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Self-service technology is everywhere these days.
In Champaign, Illinois, you can go to the public library and check out a book from a self-service kiosk. Interacting with a human is entirely optional.
Library assistant Ruairi McEnroe explained, "We have self-checkout kiosks at the library where customers can checkout, make payments (using credit cards), and check their account status without the need for a staff person."
This is a win-win for both customers and the library. Customers can avoid waiting in line and are often able to check-out faster using the kiosk. The library is able to save money in an era where many libraries face chronic funding shortfalls.
That doesn't mean humans aren't needed. Great self-service is almost always backed by capable humans.
Nobody Likes to Wait
Think of all the places where self-service helps us avoid a line.
We use the Starbucks app to order our coffee ahead of time. Airlines allow us to check in and display our boarding pass on a smart phone. Even the grocery store may soon eliminate checkout lines with the advent of Amazon Go.
Nick Francis, CEO of the customer service software company, HelpScout, told me he initially struggled with the idea of offering self-service.
"I felt like we wanted to provide the greatest personalized service, but at some point, that's actually quite inconvenient."
Over time, he realized self-service was an essential customer benefit. Customers didn't like the hassle of waiting on hold to talk to a person for something simple like answering a basic product question, tracking a shipment, or resetting a password.
The realization that self-service can often be a better experience prompted Francis and his team at HelpScout to develop some really good self-service tools. HelpScout and other customer service software companies now strive to make self-service as convenient and accessible as possible.
That doesn't mean humans are no longer needed. McEnroe told me that humans serve as a sort of service lifeline at the library in Champaign.
"Generally there is one staff member on hand to clear up account issues, take cash payments, or direct customers to the area they desire. We are often now able to help customers a lot more rather than having to send them to a different desk. There are customers who would rather have a person check them out, so we can also do that.”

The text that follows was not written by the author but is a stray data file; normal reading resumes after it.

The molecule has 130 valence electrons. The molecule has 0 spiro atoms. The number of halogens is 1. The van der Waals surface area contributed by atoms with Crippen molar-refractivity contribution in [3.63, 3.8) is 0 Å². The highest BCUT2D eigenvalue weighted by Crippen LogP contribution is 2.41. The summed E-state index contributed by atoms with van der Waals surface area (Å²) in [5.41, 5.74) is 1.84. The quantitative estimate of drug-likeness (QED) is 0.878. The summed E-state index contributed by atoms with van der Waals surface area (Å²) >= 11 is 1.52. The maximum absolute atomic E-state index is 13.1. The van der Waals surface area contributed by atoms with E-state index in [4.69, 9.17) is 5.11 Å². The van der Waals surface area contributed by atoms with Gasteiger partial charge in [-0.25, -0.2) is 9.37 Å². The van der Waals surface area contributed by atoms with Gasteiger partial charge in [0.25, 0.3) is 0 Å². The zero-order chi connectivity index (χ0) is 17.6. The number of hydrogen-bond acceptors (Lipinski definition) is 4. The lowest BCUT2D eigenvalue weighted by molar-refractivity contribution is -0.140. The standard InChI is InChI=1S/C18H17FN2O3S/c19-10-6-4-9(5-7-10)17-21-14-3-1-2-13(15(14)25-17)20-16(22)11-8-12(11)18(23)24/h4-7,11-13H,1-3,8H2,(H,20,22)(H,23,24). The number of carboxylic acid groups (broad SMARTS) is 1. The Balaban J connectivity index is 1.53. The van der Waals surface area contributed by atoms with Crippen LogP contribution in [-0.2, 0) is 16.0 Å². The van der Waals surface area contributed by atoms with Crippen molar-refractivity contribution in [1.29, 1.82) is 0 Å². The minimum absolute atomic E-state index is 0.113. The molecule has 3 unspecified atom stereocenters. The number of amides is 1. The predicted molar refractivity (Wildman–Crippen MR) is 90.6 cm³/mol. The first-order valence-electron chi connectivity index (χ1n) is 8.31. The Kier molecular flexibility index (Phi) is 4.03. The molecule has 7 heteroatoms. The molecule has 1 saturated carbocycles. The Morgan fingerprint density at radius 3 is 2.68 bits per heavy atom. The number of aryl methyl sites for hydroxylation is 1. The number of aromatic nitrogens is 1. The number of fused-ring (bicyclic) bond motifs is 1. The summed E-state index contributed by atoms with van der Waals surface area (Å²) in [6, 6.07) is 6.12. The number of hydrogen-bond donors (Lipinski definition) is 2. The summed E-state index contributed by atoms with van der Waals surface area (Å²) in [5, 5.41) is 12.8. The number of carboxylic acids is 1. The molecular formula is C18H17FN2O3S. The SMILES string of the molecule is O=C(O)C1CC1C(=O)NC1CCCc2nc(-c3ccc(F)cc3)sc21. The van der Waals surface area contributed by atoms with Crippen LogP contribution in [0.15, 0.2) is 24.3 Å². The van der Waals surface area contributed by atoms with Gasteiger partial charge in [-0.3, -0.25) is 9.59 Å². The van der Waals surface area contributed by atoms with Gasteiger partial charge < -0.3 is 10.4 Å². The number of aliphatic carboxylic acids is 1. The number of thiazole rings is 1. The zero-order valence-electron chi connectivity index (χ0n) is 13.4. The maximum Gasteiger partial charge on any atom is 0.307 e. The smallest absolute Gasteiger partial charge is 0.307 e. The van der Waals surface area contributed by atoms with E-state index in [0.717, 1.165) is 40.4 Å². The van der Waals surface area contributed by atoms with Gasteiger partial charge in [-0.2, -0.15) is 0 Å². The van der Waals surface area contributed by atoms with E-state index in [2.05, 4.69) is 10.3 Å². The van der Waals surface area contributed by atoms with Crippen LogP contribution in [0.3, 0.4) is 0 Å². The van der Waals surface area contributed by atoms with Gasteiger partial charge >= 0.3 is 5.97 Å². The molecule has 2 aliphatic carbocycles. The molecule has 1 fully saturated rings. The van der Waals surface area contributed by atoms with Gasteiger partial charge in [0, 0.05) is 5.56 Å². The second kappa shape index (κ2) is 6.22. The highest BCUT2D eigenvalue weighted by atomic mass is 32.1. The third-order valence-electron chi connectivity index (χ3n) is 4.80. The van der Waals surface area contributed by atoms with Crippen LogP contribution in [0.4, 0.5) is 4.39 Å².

Where Humans Are Essential to Self-Service
There are several places where humans are the key to great self-service.
Kiosks at the airport, the grocery store, and other places often have a customer service representative standing by. These reps can dramatically improve the self-service experience when they are properly trained.
That's because self-service doesn't always work as intended. Sometimes it can get confusing while other issues can't be solved without a customer service professional.
The 2017 Customer Service Barometer published by American Express and Ebiquity revealed that just 23 percent of customers prefer to speak to a person over the phone or face-to-face for simple issues, like checking an account balance.
That number jumps to 63 percent for difficult issues, such as disputing a charge.
Information drives a significant amount of self service.
For instance, let's say you're shopping for a pair of running shoes online. You spot a new model from one of your favorite brands and are about to order them in your normal size when you spot a helpful note suggesting you order a half-size larger.
You make the sizing adjustment, order the shoes, and they arrive a few days later. The shoes fit perfectly and you're very happy.
Think about what went into that experience. The retailer or shoe company had to collect sizing feedback from customers and then share that insight in a meaningful way to help guide other customers like you. If the sizing information had been wrong or out of date, you would have ordered the shoes in a different size and you would have been disappointed with the fit.
Humans are the key to identifying those insights and keeping self-service functioning.
Self-service sometimes breaks or fails to work as intended.
Snack vending machines are terrific until your bag of chips gets stuck. It just sits there, suspended on the rack, taunting you. This is exactly when you need a human to fix a self-service fail.
Some failures aren't so obvious. A customer might search a knowledgebase for a solution, fail to find it, and then contact customer service. The customer service rep might never know about the customer's failed attempt or the 100 more customers who experience the same issue.
In The Effortless Experience, authors Matthew Dixon, Nick Toman, and Rick DeLisi detail a helpful exercise to help identify and fix broken self-service experiences.
It consists of three simple steps for customer service reps to follow:
- Identify customer issues that could have been solved via self-service.
- Tactfully ask customers if they tried self-service.
- Note any feedback about unsuccessful self-service attempts.
This information can then be collected so broken self-service systems can be fixed.